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  • Writer's pictureAlex First

RBG: Of Many, One (Sydney Theatre Company), at Playhouse, Arts Centre Melbourne - 100 minutes without interval

RBG: Of Many, One is distinguished by a virtuoso performance from Heather Mitchell, in which she metamorphosises into Ruth Bader Ginsburg.


In fact, it is unquestionably one of the greatest solo theatrical offerings this country has had the good fortune to witness.

Photos by Prudence Upton and Daniel Boud

As Ginsburg, the second woman to be appointed to the US Supreme Court, Mitchell talks about her love of family, the law and opera.


She is also passionate about gender equality and abortion rights.


That starts from a position where she struggled to gain a foothold in the legal profession, even though she topped her year at Columbia Law School in New York.


She had three strikes against her. She was a woman, she was a mother and she was Jewish.

Nevertheless, when she did get her chance, she was nothing if not fiercely intelligent, thorough and vociferous.


She prosecuted case after case, many high profile, for win after win.


RBG: Of Many, One starts in 1993, as Ginsburg is preparing to meet the then US President, Bill Clinton.


He must decide whether Ginsburg will fill one of nine positions on the Supreme Court bench.


After their meeting, she nervously awaits a phone call that will determine her fate.

One of the many distinguishing features of Heather Mitchell’s exquisite offering is her ability to mimic the voices and accents of some of the key players in RBG’s life.


So, it is with Ginsburg’s beloved husband Marty and Presidents Clinton, Obama and Trump.


Resonating throughout her discourse are the words of her mother, which call upon her to hold her outrage.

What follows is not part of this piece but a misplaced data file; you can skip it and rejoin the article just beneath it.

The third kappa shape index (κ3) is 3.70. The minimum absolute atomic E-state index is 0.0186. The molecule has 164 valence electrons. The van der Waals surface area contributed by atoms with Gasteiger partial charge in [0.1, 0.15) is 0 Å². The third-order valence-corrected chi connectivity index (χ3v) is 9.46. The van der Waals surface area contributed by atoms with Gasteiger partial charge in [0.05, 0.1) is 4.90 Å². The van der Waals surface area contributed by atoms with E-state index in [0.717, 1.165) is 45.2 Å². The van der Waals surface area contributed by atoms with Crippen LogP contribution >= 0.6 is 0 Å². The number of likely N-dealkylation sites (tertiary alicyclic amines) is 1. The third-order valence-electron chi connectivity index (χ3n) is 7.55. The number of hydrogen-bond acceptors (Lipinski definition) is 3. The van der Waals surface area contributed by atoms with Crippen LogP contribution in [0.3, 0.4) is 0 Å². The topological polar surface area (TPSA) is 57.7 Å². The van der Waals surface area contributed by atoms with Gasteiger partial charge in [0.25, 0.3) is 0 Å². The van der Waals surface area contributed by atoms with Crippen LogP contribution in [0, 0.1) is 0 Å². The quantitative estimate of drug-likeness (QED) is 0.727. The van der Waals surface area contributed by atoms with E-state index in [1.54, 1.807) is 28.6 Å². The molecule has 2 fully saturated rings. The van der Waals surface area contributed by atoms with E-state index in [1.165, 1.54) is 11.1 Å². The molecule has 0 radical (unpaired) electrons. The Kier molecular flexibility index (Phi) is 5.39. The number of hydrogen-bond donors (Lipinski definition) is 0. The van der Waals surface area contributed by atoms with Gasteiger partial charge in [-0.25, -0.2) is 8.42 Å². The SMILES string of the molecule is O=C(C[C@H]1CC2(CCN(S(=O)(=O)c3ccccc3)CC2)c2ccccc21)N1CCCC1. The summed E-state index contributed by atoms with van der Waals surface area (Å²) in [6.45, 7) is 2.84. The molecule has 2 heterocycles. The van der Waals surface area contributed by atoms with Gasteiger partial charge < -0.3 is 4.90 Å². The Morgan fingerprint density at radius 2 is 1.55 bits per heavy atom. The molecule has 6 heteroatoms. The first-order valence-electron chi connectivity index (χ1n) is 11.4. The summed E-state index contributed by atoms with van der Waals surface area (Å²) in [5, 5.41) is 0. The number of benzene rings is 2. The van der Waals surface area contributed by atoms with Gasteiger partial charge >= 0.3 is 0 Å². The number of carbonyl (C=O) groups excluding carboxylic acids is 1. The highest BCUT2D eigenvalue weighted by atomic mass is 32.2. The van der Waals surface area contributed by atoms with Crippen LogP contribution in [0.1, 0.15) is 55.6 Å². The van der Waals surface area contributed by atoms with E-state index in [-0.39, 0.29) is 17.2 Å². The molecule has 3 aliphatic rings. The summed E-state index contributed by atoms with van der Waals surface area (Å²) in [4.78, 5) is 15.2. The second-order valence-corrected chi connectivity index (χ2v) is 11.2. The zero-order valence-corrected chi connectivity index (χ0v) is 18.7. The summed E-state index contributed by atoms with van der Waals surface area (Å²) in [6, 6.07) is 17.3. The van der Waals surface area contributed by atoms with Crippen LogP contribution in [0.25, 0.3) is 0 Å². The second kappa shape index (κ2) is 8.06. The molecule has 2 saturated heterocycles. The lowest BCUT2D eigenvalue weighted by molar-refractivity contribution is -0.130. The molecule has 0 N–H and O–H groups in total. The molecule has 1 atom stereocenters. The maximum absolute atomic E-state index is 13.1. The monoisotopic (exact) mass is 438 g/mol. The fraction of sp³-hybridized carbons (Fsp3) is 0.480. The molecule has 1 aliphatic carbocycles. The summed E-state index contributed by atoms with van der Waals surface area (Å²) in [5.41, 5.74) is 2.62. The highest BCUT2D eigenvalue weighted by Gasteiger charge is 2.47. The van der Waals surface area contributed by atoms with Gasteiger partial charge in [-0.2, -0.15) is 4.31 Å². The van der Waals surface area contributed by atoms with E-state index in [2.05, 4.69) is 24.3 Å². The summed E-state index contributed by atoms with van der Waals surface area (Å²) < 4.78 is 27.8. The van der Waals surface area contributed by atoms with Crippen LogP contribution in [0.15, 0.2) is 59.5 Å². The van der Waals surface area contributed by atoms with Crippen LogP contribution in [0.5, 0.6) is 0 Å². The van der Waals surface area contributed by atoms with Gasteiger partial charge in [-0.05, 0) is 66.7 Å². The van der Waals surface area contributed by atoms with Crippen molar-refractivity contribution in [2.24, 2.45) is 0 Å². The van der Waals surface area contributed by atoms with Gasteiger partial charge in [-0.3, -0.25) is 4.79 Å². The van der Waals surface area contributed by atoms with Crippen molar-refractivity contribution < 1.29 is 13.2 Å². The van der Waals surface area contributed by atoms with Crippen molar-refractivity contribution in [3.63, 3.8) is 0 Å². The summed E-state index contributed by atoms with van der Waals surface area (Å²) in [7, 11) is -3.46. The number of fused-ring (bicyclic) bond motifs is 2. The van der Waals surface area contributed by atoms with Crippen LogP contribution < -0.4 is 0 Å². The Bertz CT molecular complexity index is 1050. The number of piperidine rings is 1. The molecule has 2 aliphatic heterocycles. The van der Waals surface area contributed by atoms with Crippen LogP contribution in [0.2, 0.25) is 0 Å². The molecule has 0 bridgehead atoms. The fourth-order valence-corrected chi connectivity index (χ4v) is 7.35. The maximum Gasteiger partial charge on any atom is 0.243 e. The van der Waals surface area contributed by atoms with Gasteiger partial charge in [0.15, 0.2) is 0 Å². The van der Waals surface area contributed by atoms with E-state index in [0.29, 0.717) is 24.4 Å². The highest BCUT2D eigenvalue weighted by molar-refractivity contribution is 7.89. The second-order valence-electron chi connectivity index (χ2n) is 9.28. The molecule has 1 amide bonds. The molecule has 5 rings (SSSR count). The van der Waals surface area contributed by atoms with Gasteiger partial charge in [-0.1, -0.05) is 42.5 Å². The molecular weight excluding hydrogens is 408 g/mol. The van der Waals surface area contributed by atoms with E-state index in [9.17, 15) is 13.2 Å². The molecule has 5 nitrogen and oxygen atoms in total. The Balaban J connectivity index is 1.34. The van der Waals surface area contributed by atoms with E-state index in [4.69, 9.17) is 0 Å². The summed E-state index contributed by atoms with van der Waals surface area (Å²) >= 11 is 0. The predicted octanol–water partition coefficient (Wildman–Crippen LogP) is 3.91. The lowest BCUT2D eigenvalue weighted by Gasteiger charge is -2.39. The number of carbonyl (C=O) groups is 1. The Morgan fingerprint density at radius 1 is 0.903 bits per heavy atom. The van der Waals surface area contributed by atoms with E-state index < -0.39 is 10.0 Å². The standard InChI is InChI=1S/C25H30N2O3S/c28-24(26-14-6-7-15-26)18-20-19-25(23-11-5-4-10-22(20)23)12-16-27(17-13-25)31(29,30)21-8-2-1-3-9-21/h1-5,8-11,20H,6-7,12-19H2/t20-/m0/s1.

That, and her strict adherence to her belief in separating the judiciary from the executive.

On the latter, much to her chagrin, she slipped up badly only once, when she spoke out against Donald Trump during the 2016 Presidential campaign.


She had earlier survived a tête-à-tête with Trump’s predecessor, Barack Obama, during which he encouraged her to step aside for a younger female representative.

Taking to exercise late, Ginsburg also became a cult figure, a pop icon known as the Notorious RBG, a play on the late rapper Notorious B.I.G.


She graced the cover of Time magazine, had people take selfies with her, was made into a meme and had cups, t-shirts and bags sporting her visage.

Ginsburg was known by her loved ones as Kiki, a nickname given to her by her older sister Marilyn, who tragically died from meningitis at the age of six.


The moniker was afforded because it is said that as a young’un she used to kick her legs all day.


Grief and overcoming adversity are themes that resonate throughout RBG: Of Many, One.


Still, Mitchell manages to channel the remarkable life of Ruth Bader Ginsburg with heart and soul, with warmth, humour and humanity, dynamism and dexterity.


She is flawless, readily portraying RBG as feisty and formidable – just her with only a handful of props holding us, the audience, riveted for 100 minutes without interval.

Beautifully written by Australian-British playwright, screenwriter, novelist, librettist and lawyer Suzie Miller (Prima Facie), the play moves back and forth in time.


Stirring operatic interludes add gravitas (the composer and sound designer is Paul Charlier). So, too, the well realised colour palette in the lighting design by Alexander Berlage.


The costuming – from leisurely to exercise gear and judiciary robes – by set and costume designer David Fleischer is noteworthy.


RBG: Of Many, One is the complete package – triumphant, dramatic, at times comedic and totally enthralling, directed with aplomb by Priscilla Jackman.


Do Not Miss It!


It is on at Playhouse, Arts Centre Melbourne until 12th May, 2024.


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